I know not how I came of you and I know not where I go with you, but 
I know I came well and shall go well. 

I will stop only a time with the night, and rise betimes, 
I will duly pass the day O my mother, and duly return to you.
Late Thoughts in an Early Bed
A Dream Within a Dream
Edgar Allan Poe, 1809 - 1849
Take this kiss upon the brow!
And, in parting from you now,
Thus much let me avow:
You are not wrong who deem
That my days have been a dream;
Yet if hope has flown away
In a night, or in a day,
In a vision, or in none,
Is it therefore the less gone?
All that we see or seem
Is but a dream within a dream.

I stand amid the roar
Of a surf-tormented shore,
And I hold within my hand
Grains of the golden sand--
How few! yet how they creep 
Through my fingers to the deep,
While I weep--while I weep!
O God! can I not grasp
Them with a tighter clasp?
O God! can I not save
One from the pitiless wave?
Is all that we see or seem
But a dream within a dream?
Late Thoughts in an Early Bed
Making the Bed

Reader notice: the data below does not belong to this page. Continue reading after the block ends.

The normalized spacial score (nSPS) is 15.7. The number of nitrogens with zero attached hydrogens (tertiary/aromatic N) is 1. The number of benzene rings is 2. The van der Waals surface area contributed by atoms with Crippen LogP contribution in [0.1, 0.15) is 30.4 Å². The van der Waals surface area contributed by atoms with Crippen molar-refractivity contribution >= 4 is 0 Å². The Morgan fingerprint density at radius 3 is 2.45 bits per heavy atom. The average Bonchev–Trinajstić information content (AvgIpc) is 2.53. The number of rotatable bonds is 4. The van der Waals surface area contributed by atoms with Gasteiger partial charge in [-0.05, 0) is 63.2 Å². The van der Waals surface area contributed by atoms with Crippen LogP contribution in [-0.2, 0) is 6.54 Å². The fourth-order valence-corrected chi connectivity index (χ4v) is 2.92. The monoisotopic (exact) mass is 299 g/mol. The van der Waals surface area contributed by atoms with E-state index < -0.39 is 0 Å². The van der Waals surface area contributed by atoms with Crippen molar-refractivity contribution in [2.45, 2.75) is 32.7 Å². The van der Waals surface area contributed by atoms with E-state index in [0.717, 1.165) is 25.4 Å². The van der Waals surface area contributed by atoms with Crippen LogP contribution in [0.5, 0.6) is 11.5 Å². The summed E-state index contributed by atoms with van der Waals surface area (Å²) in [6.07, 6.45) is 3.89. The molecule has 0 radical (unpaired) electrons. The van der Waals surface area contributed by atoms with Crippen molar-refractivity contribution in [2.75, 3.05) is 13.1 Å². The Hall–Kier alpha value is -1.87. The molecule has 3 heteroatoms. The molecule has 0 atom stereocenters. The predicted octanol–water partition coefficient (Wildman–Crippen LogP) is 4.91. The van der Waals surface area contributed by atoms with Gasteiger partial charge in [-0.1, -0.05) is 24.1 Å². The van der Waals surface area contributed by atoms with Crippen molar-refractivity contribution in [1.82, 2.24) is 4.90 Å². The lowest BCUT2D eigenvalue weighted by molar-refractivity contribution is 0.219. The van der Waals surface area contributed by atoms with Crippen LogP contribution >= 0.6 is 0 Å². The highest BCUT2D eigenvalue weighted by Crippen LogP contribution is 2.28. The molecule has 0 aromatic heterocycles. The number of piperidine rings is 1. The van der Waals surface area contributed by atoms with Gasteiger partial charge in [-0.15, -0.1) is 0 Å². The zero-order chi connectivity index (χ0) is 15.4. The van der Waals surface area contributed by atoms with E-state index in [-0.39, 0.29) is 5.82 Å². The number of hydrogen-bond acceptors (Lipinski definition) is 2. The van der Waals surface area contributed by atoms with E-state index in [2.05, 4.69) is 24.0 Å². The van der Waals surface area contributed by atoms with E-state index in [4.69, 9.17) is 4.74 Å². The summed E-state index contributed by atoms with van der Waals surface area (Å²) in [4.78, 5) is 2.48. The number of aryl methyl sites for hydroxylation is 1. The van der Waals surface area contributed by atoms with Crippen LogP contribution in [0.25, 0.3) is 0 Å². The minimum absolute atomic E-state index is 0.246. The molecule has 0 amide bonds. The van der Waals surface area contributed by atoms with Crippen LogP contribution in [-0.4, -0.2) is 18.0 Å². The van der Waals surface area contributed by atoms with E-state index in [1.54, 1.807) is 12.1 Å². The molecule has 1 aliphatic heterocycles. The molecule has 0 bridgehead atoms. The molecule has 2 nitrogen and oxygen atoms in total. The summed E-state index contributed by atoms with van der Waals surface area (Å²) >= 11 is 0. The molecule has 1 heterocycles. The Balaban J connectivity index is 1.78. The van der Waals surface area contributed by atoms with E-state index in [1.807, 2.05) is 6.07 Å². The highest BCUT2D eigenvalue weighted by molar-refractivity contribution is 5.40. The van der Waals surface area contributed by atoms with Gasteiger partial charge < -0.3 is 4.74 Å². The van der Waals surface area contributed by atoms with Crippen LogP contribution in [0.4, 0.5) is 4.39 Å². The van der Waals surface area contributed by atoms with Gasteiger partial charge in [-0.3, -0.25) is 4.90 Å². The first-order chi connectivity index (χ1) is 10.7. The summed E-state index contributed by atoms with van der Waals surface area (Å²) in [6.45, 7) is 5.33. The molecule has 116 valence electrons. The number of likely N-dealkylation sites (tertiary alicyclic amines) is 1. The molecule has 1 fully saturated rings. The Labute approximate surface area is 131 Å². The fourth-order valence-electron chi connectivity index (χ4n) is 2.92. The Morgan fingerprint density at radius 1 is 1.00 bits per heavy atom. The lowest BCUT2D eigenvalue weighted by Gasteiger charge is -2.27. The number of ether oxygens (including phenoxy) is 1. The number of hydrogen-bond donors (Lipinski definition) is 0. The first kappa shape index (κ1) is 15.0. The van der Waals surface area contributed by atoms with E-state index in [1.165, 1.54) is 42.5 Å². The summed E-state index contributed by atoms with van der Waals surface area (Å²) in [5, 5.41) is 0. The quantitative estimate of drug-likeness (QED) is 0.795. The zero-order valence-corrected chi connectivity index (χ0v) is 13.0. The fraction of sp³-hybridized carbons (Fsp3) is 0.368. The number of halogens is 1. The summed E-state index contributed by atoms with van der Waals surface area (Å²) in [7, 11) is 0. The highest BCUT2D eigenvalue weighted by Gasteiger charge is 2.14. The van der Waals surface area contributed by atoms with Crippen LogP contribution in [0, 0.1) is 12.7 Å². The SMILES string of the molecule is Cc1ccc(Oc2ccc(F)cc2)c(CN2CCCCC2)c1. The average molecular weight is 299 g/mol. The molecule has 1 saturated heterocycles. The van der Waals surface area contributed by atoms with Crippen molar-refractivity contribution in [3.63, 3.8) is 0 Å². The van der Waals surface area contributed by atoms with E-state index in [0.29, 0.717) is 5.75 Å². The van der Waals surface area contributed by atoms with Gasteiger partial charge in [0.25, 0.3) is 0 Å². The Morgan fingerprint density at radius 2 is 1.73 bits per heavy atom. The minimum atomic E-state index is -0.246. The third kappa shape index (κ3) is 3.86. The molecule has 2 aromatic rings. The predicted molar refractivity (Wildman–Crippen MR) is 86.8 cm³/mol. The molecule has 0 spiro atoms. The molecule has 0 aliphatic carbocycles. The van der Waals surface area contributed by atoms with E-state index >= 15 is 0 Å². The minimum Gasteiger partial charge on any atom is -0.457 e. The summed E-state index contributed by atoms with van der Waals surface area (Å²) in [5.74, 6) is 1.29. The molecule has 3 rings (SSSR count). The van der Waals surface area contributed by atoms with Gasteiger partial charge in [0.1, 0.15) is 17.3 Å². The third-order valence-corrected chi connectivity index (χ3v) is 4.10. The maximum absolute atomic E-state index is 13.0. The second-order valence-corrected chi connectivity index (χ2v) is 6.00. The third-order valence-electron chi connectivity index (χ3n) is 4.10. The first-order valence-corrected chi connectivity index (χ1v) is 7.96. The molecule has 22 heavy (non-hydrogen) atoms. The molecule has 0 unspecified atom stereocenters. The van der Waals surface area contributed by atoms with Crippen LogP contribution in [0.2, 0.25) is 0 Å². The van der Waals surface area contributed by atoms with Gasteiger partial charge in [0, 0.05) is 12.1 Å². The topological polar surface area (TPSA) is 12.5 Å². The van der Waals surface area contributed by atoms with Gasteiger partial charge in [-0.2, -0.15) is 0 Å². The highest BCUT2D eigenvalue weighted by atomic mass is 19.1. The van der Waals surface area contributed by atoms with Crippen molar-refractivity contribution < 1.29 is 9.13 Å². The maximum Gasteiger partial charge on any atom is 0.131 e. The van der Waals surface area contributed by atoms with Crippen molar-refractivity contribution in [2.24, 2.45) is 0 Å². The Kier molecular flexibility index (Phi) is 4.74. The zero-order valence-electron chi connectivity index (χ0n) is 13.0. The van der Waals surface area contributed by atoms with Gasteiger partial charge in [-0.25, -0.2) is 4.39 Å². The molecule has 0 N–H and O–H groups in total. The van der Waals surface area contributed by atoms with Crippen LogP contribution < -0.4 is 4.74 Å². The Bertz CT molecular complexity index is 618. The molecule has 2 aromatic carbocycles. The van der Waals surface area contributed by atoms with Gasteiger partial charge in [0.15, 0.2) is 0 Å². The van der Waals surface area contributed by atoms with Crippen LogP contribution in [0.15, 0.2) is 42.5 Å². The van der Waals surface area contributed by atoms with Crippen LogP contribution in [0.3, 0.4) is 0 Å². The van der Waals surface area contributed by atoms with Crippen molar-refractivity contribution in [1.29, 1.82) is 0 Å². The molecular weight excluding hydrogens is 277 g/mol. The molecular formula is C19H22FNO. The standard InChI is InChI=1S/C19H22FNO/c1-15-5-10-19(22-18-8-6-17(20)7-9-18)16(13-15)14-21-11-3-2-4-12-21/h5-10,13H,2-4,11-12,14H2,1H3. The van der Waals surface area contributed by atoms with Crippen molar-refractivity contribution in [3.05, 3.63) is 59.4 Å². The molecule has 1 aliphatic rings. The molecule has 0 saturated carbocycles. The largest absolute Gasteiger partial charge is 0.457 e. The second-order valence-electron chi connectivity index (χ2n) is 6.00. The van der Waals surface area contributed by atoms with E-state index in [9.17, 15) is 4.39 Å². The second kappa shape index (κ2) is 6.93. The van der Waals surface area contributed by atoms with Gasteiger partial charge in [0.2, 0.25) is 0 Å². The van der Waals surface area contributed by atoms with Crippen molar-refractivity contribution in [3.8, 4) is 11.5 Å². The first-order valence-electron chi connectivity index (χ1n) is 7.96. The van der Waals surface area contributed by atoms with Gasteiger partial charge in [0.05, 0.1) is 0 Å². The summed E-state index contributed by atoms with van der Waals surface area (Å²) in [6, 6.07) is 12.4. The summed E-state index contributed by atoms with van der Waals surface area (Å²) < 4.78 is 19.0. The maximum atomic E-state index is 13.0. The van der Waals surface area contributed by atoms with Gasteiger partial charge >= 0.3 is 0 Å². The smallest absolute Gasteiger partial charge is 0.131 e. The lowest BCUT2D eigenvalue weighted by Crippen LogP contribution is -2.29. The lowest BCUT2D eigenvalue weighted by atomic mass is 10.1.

Burt Kimmelman
for D.

Summer country. In the morning the leaves

to the window and fold
the house in. Mountains and sun. I fold

the blankets, hand smooth. When
you’re here

I know it. The sun crosses

the hand’s breadth—

and in your face

the unenterable
image. Under

your eyelids
night unfolds. Pull

the blanket over you
and with it

the darkened air.
Late Thoughts in an Early Bed
Maya Angelou, 1928 - 2014

Lying, thinking
Last night
How to find my soul a home
Where water is not thirsty
And bread loaf is not stone
I came up with one thing
And I don't believe I'm wrong
That nobody,
But nobody
Can make it out here alone.

Alone, all alone
Nobody, but nobody
Can make it out here alone.

There are some millionaires
With money they can't use
Their wives run round like banshees
Their children sing the blues
They've got expensive doctors